Just One More Slide


OneMoreSlideScreen

More than one presentation that I’ve been too has been a festival of slides.  People cycle through page after page of graphics and eye chart text.  The problem with those kinds of slides is that they tend to bore the audience.  When the audience gets bored, their attention span tends to wander.  And when it does, you get people asking to move through the presentation a bit faster.  They might even ask you to skip to the end.  That’s when you sometimes hear the trademark phrase of a marginal presenter:

“But, I just have one more slide.”

I really don’t like this phrase.  This smacks of a presentation that is more important than it needs to be.  I think back to a famous quote by Coco Chanel:

“Before you leave the house, look in the mirror and take something off.”

Coco has a great point here.  No matter how beautiful you think something might be, something can almost always be removed.  In the same way, there’s almost always a slide that can be removed in any presentation.  Based on some presentations that I’ve been forced to sit through in a former life, there are usually many slides that can be removed.  The point is that no one slide should be that critical to your presentation.

One More Slide is the siren call of a nervous presenter.  When someone has spent all their free time practicing a presentation because they don’t feel totally comfortable speaking in front of people they tend to obsess over details.  They spend all their time practicing their delivery over and over again down to making the same jokes to be sure they don’t sound rehearsed.  That’s how they plan on making it through their presentation – by making sure that nothing can derail them.  When the time comes to present to the group they feel like they must go through every slide in the order that they were rehearsed otherwise they will fail.  They have absolutely no faith in their ability to ad lib if needed.

At any point during a presentation, you need to feel comfortable enough with your speaking ability to jettison the slide deck and just talk if needed.  Good speakers can work from a minimal slide deck.  The best speakers don’t need one at all.  Being able to give your presentation without your slide deck is the sign of a well prepared person.  But being able to move around in your presentation deck to different subjects shows an even greater ability.  If you get caught up in making sure that your audience sees everything that you’ve put on the screen you’ve made yourself no better than a boring presenter that reads the bullet points back to the audience.  Each slide should be a self contained unit unto itself that allows you to move on without it and not lose the whole point of the presentation.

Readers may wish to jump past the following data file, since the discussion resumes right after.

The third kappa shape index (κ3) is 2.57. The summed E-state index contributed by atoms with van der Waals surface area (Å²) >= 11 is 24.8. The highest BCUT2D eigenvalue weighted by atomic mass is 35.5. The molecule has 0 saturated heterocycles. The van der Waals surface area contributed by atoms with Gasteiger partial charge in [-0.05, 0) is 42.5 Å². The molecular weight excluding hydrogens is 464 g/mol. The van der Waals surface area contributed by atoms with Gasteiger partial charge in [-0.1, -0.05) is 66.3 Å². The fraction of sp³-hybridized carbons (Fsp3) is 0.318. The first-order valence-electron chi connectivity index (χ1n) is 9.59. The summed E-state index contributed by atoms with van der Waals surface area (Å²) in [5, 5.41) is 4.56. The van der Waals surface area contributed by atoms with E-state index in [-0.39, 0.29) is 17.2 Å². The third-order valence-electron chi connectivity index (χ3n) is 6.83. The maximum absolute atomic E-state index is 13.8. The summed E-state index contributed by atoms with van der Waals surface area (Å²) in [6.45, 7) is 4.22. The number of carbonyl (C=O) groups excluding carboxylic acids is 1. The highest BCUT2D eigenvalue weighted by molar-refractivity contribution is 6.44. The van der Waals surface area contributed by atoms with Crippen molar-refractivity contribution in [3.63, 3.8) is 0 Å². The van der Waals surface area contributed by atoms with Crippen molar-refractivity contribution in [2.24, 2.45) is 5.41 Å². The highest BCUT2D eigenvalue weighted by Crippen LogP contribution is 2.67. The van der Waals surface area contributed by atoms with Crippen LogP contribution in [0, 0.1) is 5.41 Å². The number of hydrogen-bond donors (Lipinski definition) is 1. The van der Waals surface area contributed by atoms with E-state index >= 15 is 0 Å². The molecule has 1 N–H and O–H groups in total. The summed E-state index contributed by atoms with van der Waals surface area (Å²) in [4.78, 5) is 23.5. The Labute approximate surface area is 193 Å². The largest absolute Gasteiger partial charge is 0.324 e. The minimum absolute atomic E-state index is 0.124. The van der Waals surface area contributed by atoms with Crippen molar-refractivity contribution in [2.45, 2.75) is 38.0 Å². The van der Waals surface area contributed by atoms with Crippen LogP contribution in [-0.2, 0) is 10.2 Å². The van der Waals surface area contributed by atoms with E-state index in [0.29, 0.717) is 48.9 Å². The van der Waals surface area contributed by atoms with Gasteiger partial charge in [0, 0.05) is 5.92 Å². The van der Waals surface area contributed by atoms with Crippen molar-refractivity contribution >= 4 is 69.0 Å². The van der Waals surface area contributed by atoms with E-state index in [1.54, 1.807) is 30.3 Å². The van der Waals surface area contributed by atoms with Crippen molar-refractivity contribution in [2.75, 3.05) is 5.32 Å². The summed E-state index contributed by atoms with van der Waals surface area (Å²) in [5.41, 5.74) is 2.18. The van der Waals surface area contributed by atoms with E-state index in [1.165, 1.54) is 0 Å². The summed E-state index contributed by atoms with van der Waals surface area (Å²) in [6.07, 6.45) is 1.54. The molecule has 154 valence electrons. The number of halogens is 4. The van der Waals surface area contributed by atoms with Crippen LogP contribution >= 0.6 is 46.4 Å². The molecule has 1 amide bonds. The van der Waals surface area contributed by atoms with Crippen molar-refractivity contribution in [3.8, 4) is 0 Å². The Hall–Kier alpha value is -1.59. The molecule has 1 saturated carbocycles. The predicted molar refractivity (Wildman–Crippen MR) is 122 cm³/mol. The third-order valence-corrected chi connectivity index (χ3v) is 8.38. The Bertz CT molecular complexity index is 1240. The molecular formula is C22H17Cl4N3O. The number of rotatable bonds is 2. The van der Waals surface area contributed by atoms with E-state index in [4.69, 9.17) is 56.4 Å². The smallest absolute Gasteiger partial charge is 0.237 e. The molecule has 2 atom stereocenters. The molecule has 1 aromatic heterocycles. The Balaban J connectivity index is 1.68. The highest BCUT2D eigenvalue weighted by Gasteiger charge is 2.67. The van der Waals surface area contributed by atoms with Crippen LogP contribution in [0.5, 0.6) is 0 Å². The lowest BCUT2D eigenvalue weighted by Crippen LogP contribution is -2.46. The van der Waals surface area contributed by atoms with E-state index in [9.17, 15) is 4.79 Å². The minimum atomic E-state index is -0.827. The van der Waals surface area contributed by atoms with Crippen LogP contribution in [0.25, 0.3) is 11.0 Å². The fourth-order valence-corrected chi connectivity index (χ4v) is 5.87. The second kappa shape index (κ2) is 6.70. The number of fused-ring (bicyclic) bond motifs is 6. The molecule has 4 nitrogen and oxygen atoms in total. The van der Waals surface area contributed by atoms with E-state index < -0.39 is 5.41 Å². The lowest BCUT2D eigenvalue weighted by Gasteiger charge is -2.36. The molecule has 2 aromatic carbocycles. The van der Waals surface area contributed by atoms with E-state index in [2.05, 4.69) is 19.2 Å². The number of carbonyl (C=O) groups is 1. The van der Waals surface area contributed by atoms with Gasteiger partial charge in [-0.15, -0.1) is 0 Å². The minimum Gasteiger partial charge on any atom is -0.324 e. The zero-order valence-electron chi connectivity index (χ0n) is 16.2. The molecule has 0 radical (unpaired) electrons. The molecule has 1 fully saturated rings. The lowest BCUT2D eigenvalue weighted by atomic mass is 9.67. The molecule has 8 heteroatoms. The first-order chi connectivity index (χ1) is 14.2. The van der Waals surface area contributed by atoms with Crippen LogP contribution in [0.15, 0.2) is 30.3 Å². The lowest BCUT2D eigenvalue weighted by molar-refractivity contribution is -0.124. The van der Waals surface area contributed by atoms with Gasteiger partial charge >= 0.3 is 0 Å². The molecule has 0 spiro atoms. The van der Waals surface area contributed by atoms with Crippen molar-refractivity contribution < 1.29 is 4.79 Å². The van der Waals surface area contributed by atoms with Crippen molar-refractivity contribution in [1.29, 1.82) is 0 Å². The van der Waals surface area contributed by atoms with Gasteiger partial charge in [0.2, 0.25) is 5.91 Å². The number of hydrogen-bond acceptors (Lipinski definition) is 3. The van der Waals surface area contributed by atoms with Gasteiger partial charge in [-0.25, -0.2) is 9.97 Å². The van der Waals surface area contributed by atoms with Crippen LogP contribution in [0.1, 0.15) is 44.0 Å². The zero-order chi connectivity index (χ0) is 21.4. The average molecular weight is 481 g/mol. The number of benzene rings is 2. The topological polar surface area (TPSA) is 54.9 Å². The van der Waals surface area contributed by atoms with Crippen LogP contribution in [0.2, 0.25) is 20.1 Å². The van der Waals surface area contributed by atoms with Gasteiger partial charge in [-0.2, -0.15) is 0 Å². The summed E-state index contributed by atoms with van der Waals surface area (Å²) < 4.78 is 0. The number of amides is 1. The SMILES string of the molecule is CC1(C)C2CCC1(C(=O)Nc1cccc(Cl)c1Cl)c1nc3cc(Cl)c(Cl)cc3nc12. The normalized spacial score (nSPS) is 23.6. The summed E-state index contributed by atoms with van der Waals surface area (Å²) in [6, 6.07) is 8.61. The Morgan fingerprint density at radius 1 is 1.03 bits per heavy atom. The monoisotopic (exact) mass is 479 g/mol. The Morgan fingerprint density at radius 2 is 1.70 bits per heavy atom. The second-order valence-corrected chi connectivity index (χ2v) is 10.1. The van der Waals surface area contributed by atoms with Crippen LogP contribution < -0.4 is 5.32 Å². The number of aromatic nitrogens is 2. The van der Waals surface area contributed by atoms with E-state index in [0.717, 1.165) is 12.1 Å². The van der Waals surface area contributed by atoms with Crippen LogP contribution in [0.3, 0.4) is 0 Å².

Try this next time you want to practice: Do your presentation backwards.  Does is still make sense?  Does it still flow easily from slide to slide without a lot of exposition?  If so, you’ve reached the point where you can skip slides with no ill effects.  If you have slides that lead into other slides you should ask yourself what’s included on those first slides that can’t be included on the later ones.  In the event you have to ditch the last half of your presentation will thing still make sense even if you have to stop in the middle of a slide?  Slides that tease the audience by doing things like asking rhetorical questions or attempt to engage the audience usually fall into the category of Leave It Out.  If you have to ask the audience a question to get them engaged, you never had their full attention in the first place.


Tom’s Take

I have a rule of thumb when I present.  If I can’t do my presentation without a network connection, laptop, or even a projector then I’m not ready to do it yet.  My slides serve as much as my notecards as they do to keep the audience focused.  I need to be prepared to do my talk with just my voice and my hands.  That way if I’m forced to jettison my prepared notes to explore a discussion topic or I need to shorten my presentation to rush to the airport to beat a blizzard I’m more than ready.  When you can give a presentation without needing to rely on aids then you are truly ready to go without one more slide.

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2 thoughts on “Just One More Slide

  1. I was at a luncheon once where, after 90 minutes of product update slides, the SE said, “Would you like me to go on? I literally have a thousand slides….” The free steak all of a sudden didn’t seem quite so satisfying.

    The shame of it is that PowerPoint often becomes the punching bag for all bad presentations. As if the presentation is immediately rendered useful if they just ditched the 50 slides. My position is that it has way more to do with what and how the presenter chose to engage the audience then it being the fault of PowerPoint. Think about a white board. Technically inferior in so many ways, but way more engaging.

    So in other words, never underestimate the power of a presenter to shoot themselves in foot.

    – Pete

  2. Spot on. I regularly have to share training duties with a presenter who has no idea how to tailor a presentation to an audience, how to read the feedback in their body languages, nor how to take verbal feedback when the audience is about to declare mutiny because he refused to deviate for any reason at all from his slide deck.

    It’s so painful to watch and to be part of it.

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